Thursday, December 8, 2016

Are you all FOMO about #NY17SCBWI? You can still join us!

Okay, FOMO stands for "Fear of Missing Out" (if you didn't know that, don't worry about it - we're always learning, and I just learned it this week. Now we both know it!)

The SCBWI Winter Conference is on track to sell out again in 2017. You don't have to miss out, but if you're interested in the intensives or the portfolio showcase, you need to act fast!

There are only 25 spots left in the Writers Roundtable.

There are only 2 spots left in the Professional Authors Forum.

The portfolio showcase is SOLD OUT (and a waiting list has started) but...

and here's the cool work-around,

there are still 28 spots for the illustrator's intensive. And if you sign up for the illustrator's intensive, you automatically get a reserved spot in the portfolio showcase.

#NY17SCBWI is going to be epic. We hope you'll join us. Find all the conference information here.

Illustrate and Write On!

Tuesday, December 6, 2016

Ever thought about writing merchandise tie-ins?

The brilliant Cynthia Leitich Smith hosts author Danica Davidson on the Cynsations blog, with Danica's story of writing Minecraft and Barbie tie-ins. (How Danica went from a "Tales From The Crypt" writing sample to being hired to write "Barbie's Puppy Party" is wild!)

Check out Danica's guest post here, and see if writing merchandise tie-ins is something you're interested in doing...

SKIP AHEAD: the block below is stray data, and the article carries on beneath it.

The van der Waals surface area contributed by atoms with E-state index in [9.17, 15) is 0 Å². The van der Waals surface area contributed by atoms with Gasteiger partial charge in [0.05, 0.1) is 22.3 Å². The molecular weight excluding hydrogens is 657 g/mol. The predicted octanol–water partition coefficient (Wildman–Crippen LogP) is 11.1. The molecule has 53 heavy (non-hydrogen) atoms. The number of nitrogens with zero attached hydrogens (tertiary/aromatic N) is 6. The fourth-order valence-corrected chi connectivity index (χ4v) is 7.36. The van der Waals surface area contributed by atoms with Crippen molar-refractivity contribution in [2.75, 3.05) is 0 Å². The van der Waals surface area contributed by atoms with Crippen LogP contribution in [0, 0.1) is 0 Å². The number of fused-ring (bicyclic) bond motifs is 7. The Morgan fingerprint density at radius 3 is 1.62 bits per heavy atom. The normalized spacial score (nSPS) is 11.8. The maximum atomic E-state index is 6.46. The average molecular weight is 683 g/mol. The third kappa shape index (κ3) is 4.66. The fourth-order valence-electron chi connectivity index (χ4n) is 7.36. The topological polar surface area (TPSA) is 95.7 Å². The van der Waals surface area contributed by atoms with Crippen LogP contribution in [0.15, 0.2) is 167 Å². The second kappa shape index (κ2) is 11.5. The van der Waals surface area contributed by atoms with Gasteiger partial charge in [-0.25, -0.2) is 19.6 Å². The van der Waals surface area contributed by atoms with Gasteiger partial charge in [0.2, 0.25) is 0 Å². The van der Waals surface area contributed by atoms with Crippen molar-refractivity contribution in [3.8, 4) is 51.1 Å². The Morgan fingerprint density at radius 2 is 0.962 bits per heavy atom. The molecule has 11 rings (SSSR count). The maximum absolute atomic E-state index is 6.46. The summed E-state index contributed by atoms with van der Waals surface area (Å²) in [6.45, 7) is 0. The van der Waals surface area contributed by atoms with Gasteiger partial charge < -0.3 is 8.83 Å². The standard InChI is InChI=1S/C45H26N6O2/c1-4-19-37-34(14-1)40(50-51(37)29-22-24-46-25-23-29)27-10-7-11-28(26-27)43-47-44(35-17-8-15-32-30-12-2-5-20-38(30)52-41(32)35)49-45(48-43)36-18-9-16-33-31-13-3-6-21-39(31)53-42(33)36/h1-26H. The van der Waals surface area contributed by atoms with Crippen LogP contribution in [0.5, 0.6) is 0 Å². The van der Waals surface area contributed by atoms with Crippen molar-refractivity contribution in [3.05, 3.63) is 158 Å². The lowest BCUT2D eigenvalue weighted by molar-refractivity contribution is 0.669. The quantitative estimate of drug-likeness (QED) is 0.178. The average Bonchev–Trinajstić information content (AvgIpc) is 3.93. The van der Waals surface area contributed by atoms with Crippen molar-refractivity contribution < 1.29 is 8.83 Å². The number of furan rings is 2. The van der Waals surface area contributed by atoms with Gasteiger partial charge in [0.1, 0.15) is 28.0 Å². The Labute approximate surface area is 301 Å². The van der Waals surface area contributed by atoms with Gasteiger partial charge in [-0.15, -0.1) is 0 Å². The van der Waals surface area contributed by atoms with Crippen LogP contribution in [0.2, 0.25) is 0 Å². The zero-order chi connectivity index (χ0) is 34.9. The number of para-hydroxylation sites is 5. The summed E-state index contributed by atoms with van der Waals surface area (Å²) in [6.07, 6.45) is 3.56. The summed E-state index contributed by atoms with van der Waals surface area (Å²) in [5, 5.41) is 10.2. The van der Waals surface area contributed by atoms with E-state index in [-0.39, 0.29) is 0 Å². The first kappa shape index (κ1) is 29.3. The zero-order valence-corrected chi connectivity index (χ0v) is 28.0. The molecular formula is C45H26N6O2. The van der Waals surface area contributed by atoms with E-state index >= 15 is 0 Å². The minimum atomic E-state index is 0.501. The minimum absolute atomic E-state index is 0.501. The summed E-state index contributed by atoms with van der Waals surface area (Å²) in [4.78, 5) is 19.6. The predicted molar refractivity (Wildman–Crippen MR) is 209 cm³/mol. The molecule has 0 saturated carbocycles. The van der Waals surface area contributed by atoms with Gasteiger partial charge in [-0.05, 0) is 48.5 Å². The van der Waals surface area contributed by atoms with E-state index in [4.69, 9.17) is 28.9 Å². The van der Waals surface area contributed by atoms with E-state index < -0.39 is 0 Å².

Illustrate and Write On,

Thursday, December 1, 2016

Voice - a fun exercise that almost looks like procrastination (but isn't)

First, choose a song that's pretty popular. Our example will be singer-songwriter Barrett Strong's "I heard it through the grapevine." Treat yourself to the version you're familiar with

I like this live performance by Marvin Gaye, who made the song famous

Now, go to youtube and do a search for that song - but don't go right to that same version. Try to find different versions, other artists who made the song their own, who let you hear the song anew. Which ones feel "karaoke," and which ones feel original?

It's the same song, but different approaches, different arrangements, different voices make each unique (or not...)

Here's a sampling of some of the videos I found of "Heard It Through The Grapevine"

Gladys Knight and the Pips:

 Creedence Clearwater Revival:

John Legend:

Fantasia Barrino:

 Leo Moracchioli:

 Donna Summer:

 The Slits:

Ella Fitzgerald:


Birds of Tokyo:

 Now, think about the story you're working on. What are you bringing to the story that's uniquely YOU? How is what you're creating more than 'karakoe?" The answer... that's your voice.

Illustrate and Write On!

Tuesday, November 29, 2016